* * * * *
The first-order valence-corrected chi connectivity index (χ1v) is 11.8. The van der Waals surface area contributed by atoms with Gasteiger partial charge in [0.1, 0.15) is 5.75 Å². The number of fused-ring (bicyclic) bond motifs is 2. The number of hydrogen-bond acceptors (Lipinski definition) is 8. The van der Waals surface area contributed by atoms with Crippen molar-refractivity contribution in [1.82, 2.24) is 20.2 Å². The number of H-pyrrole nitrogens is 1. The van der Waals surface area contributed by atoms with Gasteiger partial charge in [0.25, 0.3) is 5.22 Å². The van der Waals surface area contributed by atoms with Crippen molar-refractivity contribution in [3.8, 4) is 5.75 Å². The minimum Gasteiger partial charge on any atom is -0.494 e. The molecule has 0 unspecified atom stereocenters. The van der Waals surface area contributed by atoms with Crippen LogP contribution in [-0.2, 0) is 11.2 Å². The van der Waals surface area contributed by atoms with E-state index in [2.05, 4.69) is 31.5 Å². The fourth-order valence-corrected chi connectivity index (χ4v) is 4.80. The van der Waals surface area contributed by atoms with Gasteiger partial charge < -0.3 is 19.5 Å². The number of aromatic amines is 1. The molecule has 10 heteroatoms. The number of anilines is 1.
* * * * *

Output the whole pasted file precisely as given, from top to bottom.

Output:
The first-order valence-corrected chi connectivity index (χ1v) is 11.8. The van der Waals surface area contributed by atoms with Gasteiger partial charge in [0.1, 0.15) is 5.75 Å². The number of fused-ring (bicyclic) bond motifs is 2. The number of hydrogen-bond acceptors (Lipinski definition) is 8. The van der Waals surface area contributed by atoms with Crippen molar-refractivity contribution in [1.82, 2.24) is 20.2 Å². The number of H-pyrrole nitrogens is 1. The van der Waals surface area contributed by atoms with Gasteiger partial charge in [0.25, 0.3) is 5.22 Å². The van der Waals surface area contributed by atoms with Crippen molar-refractivity contribution in [3.8, 4) is 5.75 Å². The minimum Gasteiger partial charge on any atom is -0.494 e. The molecule has 0 unspecified atom stereocenters. The van der Waals surface area contributed by atoms with Crippen LogP contribution in [-0.2, 0) is 11.2 Å². The van der Waals surface area contributed by atoms with E-state index in [2.05, 4.69) is 31.5 Å². The fourth-order valence-corrected chi connectivity index (χ4v) is 4.80. The van der Waals surface area contributed by atoms with Gasteiger partial charge < -0.3 is 19.5 Å². The number of aromatic amines is 1. The molecule has 10 heteroatoms. The number of anilines is 1.